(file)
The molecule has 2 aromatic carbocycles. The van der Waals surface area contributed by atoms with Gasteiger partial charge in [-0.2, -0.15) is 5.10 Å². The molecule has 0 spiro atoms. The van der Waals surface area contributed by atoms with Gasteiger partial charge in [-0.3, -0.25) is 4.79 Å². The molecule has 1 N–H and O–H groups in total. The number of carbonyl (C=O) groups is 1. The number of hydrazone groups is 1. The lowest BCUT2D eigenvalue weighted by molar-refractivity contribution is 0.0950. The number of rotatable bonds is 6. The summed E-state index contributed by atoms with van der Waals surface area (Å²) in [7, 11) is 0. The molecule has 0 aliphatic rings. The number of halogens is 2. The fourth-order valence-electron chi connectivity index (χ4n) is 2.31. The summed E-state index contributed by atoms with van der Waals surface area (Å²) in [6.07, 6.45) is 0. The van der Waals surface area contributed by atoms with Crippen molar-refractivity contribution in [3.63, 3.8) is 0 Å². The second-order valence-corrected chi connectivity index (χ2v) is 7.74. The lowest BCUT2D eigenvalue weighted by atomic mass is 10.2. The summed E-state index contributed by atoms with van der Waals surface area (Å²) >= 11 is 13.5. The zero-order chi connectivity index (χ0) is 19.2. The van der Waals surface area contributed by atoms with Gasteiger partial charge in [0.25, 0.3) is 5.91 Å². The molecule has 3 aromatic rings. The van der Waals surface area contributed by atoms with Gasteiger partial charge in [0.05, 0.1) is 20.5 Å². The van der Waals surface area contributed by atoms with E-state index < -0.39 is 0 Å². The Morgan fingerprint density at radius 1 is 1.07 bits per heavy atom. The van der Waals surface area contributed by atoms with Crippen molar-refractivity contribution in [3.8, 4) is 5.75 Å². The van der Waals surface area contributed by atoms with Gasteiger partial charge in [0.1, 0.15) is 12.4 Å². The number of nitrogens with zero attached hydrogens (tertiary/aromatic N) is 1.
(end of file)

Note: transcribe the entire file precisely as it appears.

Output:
The molecule has 2 aromatic carbocycles. The van der Waals surface area contributed by atoms with Gasteiger partial charge in [-0.2, -0.15) is 5.10 Å². The molecule has 0 spiro atoms. The van der Waals surface area contributed by atoms with Gasteiger partial charge in [-0.3, -0.25) is 4.79 Å². The molecule has 1 N–H and O–H groups in total. The number of carbonyl (C=O) groups is 1. The number of hydrazone groups is 1. The lowest BCUT2D eigenvalue weighted by molar-refractivity contribution is 0.0950. The number of rotatable bonds is 6. The summed E-state index contributed by atoms with van der Waals surface area (Å²) in [7, 11) is 0. The molecule has 0 aliphatic rings. The number of halogens is 2. The fourth-order valence-electron chi connectivity index (χ4n) is 2.31. The summed E-state index contributed by atoms with van der Waals surface area (Å²) in [6.07, 6.45) is 0. The van der Waals surface area contributed by atoms with Crippen molar-refractivity contribution in [3.63, 3.8) is 0 Å². The second-order valence-corrected chi connectivity index (χ2v) is 7.74. The lowest BCUT2D eigenvalue weighted by atomic mass is 10.2. The summed E-state index contributed by atoms with van der Waals surface area (Å²) >= 11 is 13.5. The zero-order chi connectivity index (χ0) is 19.2. The van der Waals surface area contributed by atoms with Gasteiger partial charge in [0.25, 0.3) is 5.91 Å². The molecule has 3 aromatic rings. The van der Waals surface area contributed by atoms with Gasteiger partial charge in [0.05, 0.1) is 20.5 Å². The van der Waals surface area contributed by atoms with E-state index < -0.39 is 0 Å². The Morgan fingerprint density at radius 1 is 1.07 bits per heavy atom. The van der Waals surface area contributed by atoms with Crippen molar-refractivity contribution in [3.8, 4) is 5.75 Å². The van der Waals surface area contributed by atoms with Gasteiger partial charge in [0.1, 0.15) is 12.4 Å². The number of nitrogens with zero attached hydrogens (tertiary/aromatic N) is 1.